HAUORA: Part of your work at the community level involves leading a kanohi-ki-te-kanohi community engagement programme. How does this programme use these methods of communication, how effective are they and what are the aims of the programme?


KARYN: Framed by an overarching waka and wayfinding analogy, we have collated and created a suite of hands-on and interactive displays, demonstrations and activities through which tamariki and their whānau can journey into the science of medicines. Each paddle of our waka steers to a different part of this journey – exploring and discovering where medicines come from, how they work to prevent or treat illness, how to use them safely to protect ourselves and our planet, and putting our minds together to tackle current and future challenges related to medicines and health.

We take these resources to schools, marae, community hubs, and cultural festivals or events and have had overwhelmingly positive feedback from communities across Otago and Southland. As you might imagine, we have seen a huge desire for dialogue about Covid-19, vaccines, and community immunity over the last year, and have been privileged to support some of the incredible work being done in this area by NGOs and community groups in the Southern region. It has highlighted both the importance of kanohi-ki-te-kanohi engagement with our communities and a huge appetite for conversations about medicines – no te whitiwhiti kōrero i mohio ai, it is through shared conversation that I understand.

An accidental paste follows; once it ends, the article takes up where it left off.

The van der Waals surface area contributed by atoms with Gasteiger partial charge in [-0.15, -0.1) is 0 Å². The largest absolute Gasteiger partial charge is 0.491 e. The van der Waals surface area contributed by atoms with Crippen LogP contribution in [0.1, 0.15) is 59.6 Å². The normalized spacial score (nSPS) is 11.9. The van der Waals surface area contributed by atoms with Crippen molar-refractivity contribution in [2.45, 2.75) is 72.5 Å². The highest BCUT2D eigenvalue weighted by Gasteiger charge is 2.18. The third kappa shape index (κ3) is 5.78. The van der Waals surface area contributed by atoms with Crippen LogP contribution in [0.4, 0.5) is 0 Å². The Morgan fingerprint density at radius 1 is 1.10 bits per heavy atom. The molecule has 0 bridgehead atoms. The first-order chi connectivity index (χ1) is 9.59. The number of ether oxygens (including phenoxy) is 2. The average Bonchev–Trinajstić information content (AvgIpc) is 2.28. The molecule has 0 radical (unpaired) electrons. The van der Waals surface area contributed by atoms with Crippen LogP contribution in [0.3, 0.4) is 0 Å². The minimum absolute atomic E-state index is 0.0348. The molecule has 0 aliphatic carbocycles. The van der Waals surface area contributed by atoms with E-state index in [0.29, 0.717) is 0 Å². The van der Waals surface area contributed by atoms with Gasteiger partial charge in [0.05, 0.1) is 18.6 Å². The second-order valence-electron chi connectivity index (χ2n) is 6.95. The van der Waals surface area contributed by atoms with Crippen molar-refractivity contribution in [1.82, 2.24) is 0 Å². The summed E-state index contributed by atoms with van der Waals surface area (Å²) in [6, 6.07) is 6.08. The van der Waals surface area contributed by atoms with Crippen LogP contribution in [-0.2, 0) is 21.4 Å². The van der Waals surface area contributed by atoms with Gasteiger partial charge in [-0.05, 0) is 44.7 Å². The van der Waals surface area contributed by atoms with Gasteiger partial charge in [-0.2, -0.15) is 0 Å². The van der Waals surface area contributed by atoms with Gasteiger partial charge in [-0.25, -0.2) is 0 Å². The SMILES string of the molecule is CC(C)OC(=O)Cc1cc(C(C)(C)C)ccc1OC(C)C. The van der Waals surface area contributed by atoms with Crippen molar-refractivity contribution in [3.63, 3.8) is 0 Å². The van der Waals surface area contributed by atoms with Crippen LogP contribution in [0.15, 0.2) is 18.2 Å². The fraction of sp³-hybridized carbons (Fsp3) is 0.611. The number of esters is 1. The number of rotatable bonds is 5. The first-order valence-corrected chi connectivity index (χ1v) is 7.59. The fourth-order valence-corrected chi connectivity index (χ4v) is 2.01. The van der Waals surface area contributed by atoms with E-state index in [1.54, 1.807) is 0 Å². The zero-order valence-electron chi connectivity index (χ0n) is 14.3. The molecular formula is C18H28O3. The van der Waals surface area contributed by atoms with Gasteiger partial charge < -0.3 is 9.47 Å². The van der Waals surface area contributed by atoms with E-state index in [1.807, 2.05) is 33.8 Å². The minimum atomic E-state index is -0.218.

HAUORA: You’re also a member of the Taranaki iwi ki Ōtepoti ohu. Can you please elaborate on your role and what the aims of the group are?


KARYN: For all sorts of reasons, many Taranaki iwi uri live outside of the rohe, with some disconnected over many generations. In recognition of this, a key aspiration of Taranaki iwi uri is to strengthen our iwi cultural identity and bring us together as whānau. The Te Kāhui o Taranaki engagement team has done amazing work over the last year, travelling around and connecting with uri across the regions, and helping to establish a number of regional ohu. The purpose of these ohu is to facilitate connection, or reconnection, of Taranaki iwi uri with each other, and with Taranaki iwi kaupapa.